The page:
Book: Mad River, by Donald Hamilton
Cover: A nice cover painting. It fits the story well.
Back Cover: Boring with yet another slightly mis-leading plot description.
Plot: Boyd Cohoon returns from doing five years in Yuma for a crime he did not commit. While he was gone, his father and brother had been murdered. The family that he had protected by going to prison wanted nothing to do with him. And everyone seemed to want him dead. Cohoon decides to fight back. Mayhem ensues.
Lines from the Opening Paragraphs:
He awoke at the bridge. The stage came to a full stop before venturing onto the long narrow span. This, like the ore wagons they had passed along the road, was new to Boyd Cohoon. There had been no bridge here five years ago, and no one had written him of it.
He pushed his hat our of his eyes and sat up, lean forward to look out the side window. Old John Black’s cable was still in place, he saw, far below and a quarter of a mile downstream. Despite the afternoon shadows, he could make out the dizzy switchbacks of the old road cut into the canyon wall on either side. The ferry was tied up at the south landing, looking water-logged and half-rotted already. The river swirled by it sullenly, yellow and creamy with sediment, the current gaining speed as it raced toward the narrow gorge below. Cohoon grimaced. Black’s Ferry had become history in the time he had been away. He wondered how many other landmarks of his boyhood had changed or vanished.
According to Wikipedia, Donald Hamilton was born in Sweden to Swedish nobility. He attended the University of Chicago and lived for a long time in Santa Fe. He is best known for his espionage books, especially his Matt Helm series.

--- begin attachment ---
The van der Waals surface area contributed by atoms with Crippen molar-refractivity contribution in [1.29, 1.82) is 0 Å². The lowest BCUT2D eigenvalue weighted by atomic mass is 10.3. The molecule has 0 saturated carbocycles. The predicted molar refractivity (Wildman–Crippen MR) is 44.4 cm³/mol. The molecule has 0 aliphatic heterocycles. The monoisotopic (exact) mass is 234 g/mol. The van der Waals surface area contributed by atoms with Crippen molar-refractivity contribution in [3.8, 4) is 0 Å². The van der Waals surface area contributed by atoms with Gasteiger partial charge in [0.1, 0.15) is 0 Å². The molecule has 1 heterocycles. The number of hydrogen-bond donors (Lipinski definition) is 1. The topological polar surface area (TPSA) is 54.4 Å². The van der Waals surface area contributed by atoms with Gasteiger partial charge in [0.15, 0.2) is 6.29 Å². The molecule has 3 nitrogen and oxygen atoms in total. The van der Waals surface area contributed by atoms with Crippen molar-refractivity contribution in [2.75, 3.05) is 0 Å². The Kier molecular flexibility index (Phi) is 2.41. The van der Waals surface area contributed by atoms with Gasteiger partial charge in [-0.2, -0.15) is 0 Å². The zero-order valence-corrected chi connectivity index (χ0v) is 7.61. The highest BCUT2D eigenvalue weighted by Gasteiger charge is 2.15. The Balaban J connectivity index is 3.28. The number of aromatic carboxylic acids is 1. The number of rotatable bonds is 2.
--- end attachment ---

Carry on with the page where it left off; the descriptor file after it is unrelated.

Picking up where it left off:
Hamilton also wrote Westerns. A few of them were made into movies (The Big Country, The Violent Man).
Hamilton understands the Western well. The language. The characters. The land. And the tone. He also understands how to plot a page-turner.
Mad River was first published in 1956. Sometimes when I am reading a book I begin to wonder what was happening in the world around the time that the work was getting written and published.
1956 was a time of rapid change in the world: the Cold War, Elvis, Marilyn Monroe, television. It was also a time of change in the Western… or more accurately, a time of change in the role the Western played in the American psyche.
Although Westerns dominated the little screen as well as the big screen in the late 50s and early 60s, they were beginning to lose ground in the publishing world. Would-be “genre writers” (whatever the hell that really means) were finding more and more money writing for markets other than the Western market. A good writer like Hamilton could make much more money writing his Matt Helm books than writing Westerns.
This is the first Donald Hamilton Western I can remember reading. I will now be reading every one I can get my hands on. I recommend that you do also.